Antique Locks theKnowledge

Compiled and edited from members threads & posts at &"
AL Knowledge
HoL forum

Keys as Symbols


Civilised man is preoccupied with securing possessions. The key is both the means and the symbol, granting peace of mind to pursue the rest of life’s demands.

Front cover of the 1986 Ilco key blank catalogue. The representation of keys by the postal authorities is another indicator of how impotant is the need in securing material possessions as well as enlightenment.

There are many interesting design features, some practical, some meaningfull, at all levels from the locks used on furniture to the highly sophisticated mechanisms for safes and strong-rooms and some that are total symbolic with no actual physical locking function.

The key is the answer to the puzzle set by the maker of a lock. The key has even evolved into a powerful symbol representing the route as well as safekeeping of the things that are dearest to us.

One way of describing a key is that it gives the owner ‘privileged access’ or ‘selective access’. In another context keys, since time immemorial, has been adopted as symbols or motifs to indicate a privileged access at another level. Take for instance the crossed keys of St. Peter, one silver and the other gold, representing the keys to the gates or kingdom of heaven, or to put it another way, keys that give ‘privileged access’ via a particular body of learning.

Mastership keys are an example of the locksmith’s rite of passage. The apprentice locksmith would demonstrate his skills and abilities, by producing a key and / or lock embodying all his skills in working metal, on nearing the completion of his term to submit to his guild.

Keys as a right of passage such as reaching adulthood are part of the folklore in many cultures. Traditionally when one reached a certain age, 18 today in the UK and 21 before 1970, a key was part of the ceremony. A silver key was the traditional metal for birth, coming of age and wedding tokens whereas gold was given for achievement, long service and retirement. Very often the symbolic key also had a dual purpose in that it also concealed a corkscrew as the proceedings also involved a toast.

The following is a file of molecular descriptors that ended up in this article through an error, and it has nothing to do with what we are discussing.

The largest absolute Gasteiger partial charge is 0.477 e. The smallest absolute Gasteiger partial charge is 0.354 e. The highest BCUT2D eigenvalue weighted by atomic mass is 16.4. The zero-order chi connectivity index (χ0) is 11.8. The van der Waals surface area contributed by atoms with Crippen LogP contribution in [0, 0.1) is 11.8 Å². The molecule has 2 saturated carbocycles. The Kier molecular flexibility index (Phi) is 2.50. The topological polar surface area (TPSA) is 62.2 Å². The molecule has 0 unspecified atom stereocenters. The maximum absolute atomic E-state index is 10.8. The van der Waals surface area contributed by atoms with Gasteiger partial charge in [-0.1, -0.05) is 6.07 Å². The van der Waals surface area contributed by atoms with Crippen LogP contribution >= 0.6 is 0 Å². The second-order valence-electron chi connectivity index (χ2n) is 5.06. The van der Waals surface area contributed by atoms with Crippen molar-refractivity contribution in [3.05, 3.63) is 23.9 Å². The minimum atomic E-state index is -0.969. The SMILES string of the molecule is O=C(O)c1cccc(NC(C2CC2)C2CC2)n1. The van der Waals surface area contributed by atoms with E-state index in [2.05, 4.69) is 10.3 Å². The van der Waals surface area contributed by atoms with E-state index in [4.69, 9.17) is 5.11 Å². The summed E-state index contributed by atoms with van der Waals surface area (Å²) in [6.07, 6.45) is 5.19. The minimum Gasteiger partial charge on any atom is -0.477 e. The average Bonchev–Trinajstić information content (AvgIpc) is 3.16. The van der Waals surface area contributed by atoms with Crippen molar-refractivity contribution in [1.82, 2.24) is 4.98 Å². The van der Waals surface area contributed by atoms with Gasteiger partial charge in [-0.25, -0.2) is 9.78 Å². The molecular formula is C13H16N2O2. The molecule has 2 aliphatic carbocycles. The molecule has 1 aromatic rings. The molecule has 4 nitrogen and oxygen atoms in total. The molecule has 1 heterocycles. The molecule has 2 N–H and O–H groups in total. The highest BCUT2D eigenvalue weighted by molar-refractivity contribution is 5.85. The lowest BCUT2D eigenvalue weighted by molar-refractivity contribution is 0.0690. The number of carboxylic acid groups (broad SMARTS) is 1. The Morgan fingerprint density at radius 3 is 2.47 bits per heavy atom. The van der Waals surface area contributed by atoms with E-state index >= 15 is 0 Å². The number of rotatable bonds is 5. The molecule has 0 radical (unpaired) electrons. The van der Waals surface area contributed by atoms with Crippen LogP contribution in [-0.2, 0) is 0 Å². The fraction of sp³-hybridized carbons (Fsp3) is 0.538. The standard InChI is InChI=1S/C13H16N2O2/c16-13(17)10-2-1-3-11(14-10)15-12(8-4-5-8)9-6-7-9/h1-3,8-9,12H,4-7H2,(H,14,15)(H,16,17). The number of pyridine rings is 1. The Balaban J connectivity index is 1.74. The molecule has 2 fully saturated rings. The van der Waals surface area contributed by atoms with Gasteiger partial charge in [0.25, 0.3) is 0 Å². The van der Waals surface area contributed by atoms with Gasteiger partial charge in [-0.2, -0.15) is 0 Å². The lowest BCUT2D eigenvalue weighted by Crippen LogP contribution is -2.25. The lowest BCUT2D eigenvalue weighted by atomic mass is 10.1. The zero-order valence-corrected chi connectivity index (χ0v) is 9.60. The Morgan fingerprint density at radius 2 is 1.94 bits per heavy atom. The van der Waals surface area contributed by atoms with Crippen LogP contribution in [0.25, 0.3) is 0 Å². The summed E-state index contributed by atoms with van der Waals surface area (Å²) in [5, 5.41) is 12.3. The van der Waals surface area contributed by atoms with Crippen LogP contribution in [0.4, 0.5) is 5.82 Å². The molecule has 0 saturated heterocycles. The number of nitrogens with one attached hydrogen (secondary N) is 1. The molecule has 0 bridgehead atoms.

One key with a very tangible link is the long service / retirement award given to American Secret Service agents. The American Secret Service was initially formed in 1865 as part of the Treasury department to combat counterfeit currency, however the scope was increased to a dual role of protecting the President, the presidents family, past presidents and visiting heads of state. Sargent and Greenleaf, under Harry Miller, produced these ‘Gold Keys’. S&G still had the facilities, as early time locks were gold plated. A key of gold symbolised both the protection of the ‘Treasury’s assets, i.e. the gold reserves and the acknowledged dedication and long service by ‘agents’. These keys were highly coveted by the recipients.

Long serving US Secret Service Agents would recieve this prestigious gold key on retirement.
One of the particularly fine 'Mastership' keys originaly from the Henrick Pankoffer collection and now part of the Heritage Collection.

Josiah Pakes, in their mid 1920's catalogue, catered to a demand by providing a range of presentation keys in various qualities.

A selection of symbolic corkscrew keys, of various ages, still considered essential at coming of age celebrations, weddings and other achievement ceremonies.

The rare Yale Double Tresuary key. This iconic key represents both the last and best of the American key operated bank locks.